Showing posts with label steamed pudding. Show all posts
Showing posts with label steamed pudding. Show all posts

Friday, December 22, 2017

Christmas Pudding

Most of us here at Mystery Lovers' Kitchen turn to our old favorite recipes at the time of year (or variations upon them), and I’m happy to add mine.

At my house when I was young, the Christmas menu was as set in stone as the Thanksgiving menu: standing rib roast, with potatoes cooked in the drippings in the pan; something green like peas; creamed onions for one die-hard member of the family (nobody else would eat the things); and for dessert, chocolate steamed pudding.

Pudding is kind of a deceptive term, that we usually associate with goopy milky glop, and is no doubt a tribute to the English origins of the dish. The English often use the term pudding for any dessert. But this is officially a pudding. The virtue of this recipe for holiday meals is that you mix it up, put it in a pudding dish or steamer mold, stick it in simmering water, and ignore it for a couple of hours while you deal with the rest of dinner.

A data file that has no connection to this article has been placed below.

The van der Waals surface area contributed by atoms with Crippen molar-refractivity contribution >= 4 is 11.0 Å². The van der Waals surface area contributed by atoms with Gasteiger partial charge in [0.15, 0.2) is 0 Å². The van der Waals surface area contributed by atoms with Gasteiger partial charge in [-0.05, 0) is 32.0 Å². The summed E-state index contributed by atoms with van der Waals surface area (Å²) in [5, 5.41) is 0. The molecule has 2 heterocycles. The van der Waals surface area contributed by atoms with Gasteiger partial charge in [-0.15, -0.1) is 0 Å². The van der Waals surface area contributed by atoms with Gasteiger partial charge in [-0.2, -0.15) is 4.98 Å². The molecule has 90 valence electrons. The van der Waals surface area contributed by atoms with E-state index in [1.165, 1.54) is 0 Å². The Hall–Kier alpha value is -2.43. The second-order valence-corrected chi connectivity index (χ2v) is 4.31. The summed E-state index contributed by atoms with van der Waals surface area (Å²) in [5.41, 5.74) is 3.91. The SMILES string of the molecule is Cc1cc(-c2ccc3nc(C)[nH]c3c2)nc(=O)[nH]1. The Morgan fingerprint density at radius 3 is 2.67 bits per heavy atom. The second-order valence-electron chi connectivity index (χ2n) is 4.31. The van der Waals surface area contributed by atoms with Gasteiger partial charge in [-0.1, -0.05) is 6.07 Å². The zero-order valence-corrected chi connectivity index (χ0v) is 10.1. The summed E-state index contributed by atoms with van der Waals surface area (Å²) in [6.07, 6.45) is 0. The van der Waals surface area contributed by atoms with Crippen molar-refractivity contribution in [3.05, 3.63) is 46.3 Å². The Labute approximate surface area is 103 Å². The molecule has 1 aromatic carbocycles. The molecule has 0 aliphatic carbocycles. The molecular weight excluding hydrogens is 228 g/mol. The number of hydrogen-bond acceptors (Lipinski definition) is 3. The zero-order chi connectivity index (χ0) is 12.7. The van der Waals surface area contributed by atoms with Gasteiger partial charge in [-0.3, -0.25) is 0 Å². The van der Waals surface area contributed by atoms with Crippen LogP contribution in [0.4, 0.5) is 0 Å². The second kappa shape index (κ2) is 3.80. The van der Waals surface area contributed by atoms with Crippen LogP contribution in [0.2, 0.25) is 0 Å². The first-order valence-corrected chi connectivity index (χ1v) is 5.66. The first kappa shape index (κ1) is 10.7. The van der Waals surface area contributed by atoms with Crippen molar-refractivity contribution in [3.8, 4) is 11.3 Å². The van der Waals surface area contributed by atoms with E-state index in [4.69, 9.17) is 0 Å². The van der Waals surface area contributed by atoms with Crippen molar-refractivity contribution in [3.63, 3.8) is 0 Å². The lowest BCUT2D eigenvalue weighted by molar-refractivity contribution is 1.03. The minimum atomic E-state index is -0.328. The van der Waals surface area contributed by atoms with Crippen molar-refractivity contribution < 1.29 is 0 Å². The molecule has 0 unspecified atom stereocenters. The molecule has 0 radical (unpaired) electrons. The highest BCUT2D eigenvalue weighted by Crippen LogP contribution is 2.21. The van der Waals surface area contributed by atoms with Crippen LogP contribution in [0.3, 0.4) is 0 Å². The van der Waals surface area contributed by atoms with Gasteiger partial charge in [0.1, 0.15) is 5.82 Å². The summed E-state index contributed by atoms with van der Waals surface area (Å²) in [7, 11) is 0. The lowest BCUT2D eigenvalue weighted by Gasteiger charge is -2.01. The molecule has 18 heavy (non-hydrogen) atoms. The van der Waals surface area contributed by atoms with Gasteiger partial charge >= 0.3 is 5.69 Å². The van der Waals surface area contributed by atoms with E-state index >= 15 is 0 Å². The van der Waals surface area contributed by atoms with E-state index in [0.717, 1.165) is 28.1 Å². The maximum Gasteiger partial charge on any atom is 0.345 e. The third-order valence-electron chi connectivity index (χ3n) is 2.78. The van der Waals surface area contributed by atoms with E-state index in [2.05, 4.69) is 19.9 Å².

I was once again reminded of this dish when I picked up a cookbook in a secondhand store in Ireland: Winter Puddings, a collection of sweet/dessert recipes adapted from the Cordon Bleu Cookery School and published in England in 1971. Perfect for the season, right? And of course it included a number of recipes for steamed puddings of various flavors.

In the past I’ve made the chocolate version, as well as a cranberry variation, but what caught my eye this time was a Steamed Ginger Pudding. Of course the details of the recipe were given in British units with some ingredients I seldom use (suet?? is that like, uh, lard? or what we feed the birds?), but I soldiered on. After all, I possess more than one pudding mold, and they must earn their keep.

Cordon Bleu Steamed Ginger Pudding


10 oz flour (this turned out to be two cups)

(Note: if you watch the Great British Baking Show, you know that ingredients there are often measured by weight, and in their honor I have a kitchen scale and now use it regularly)

1 rounded tsp ground ginger (really? is that all? I added a tablespoon—I like ginger)